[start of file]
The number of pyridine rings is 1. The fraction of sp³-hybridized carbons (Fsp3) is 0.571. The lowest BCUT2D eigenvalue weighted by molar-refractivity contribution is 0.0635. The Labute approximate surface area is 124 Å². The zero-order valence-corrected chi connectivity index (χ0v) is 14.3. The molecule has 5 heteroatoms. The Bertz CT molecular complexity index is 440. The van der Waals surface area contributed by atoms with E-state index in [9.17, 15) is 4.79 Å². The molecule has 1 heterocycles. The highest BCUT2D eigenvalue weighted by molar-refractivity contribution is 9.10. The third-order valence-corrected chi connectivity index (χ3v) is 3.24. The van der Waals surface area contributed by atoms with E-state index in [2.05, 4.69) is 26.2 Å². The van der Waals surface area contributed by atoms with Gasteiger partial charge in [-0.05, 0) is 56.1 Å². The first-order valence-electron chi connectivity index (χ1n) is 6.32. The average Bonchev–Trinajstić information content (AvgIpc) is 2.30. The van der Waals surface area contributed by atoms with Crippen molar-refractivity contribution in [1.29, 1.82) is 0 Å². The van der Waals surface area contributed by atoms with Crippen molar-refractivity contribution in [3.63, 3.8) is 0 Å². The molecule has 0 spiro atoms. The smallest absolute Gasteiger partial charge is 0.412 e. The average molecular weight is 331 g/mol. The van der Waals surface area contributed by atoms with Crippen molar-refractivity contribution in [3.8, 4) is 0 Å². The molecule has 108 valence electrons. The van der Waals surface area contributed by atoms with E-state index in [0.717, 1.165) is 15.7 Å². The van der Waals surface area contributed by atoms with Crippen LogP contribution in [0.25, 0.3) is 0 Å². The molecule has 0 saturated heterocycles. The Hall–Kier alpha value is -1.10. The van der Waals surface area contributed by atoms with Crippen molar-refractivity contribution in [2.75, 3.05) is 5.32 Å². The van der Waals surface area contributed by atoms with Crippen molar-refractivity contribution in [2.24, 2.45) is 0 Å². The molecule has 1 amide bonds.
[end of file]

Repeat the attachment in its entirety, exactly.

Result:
The number of pyridine rings is 1. The fraction of sp³-hybridized carbons (Fsp3) is 0.571. The lowest BCUT2D eigenvalue weighted by molar-refractivity contribution is 0.0635. The Labute approximate surface area is 124 Å². The zero-order valence-corrected chi connectivity index (χ0v) is 14.3. The molecule has 5 heteroatoms. The Bertz CT molecular complexity index is 440. The van der Waals surface area contributed by atoms with E-state index in [9.17, 15) is 4.79 Å². The molecule has 1 heterocycles. The highest BCUT2D eigenvalue weighted by molar-refractivity contribution is 9.10. The third-order valence-corrected chi connectivity index (χ3v) is 3.24. The van der Waals surface area contributed by atoms with E-state index in [2.05, 4.69) is 26.2 Å². The van der Waals surface area contributed by atoms with Gasteiger partial charge in [-0.05, 0) is 56.1 Å². The first-order valence-electron chi connectivity index (χ1n) is 6.32. The average Bonchev–Trinajstić information content (AvgIpc) is 2.30. The van der Waals surface area contributed by atoms with Crippen molar-refractivity contribution in [1.29, 1.82) is 0 Å². The van der Waals surface area contributed by atoms with Crippen molar-refractivity contribution in [3.63, 3.8) is 0 Å². The molecule has 0 spiro atoms. The smallest absolute Gasteiger partial charge is 0.412 e. The average molecular weight is 331 g/mol. The van der Waals surface area contributed by atoms with Crippen molar-refractivity contribution in [3.8, 4) is 0 Å². The molecule has 108 valence electrons. The van der Waals surface area contributed by atoms with E-state index in [0.717, 1.165) is 15.7 Å². The van der Waals surface area contributed by atoms with Crippen LogP contribution in [0.25, 0.3) is 0 Å². The molecule has 0 saturated heterocycles. The Hall–Kier alpha value is -1.10. The van der Waals surface area contributed by atoms with Crippen molar-refractivity contribution in [2.75, 3.05) is 5.32 Å². The van der Waals surface area contributed by atoms with Crippen molar-refractivity contribution in [2.24, 2.45) is 0 Å². The molecule has 1 amide bonds.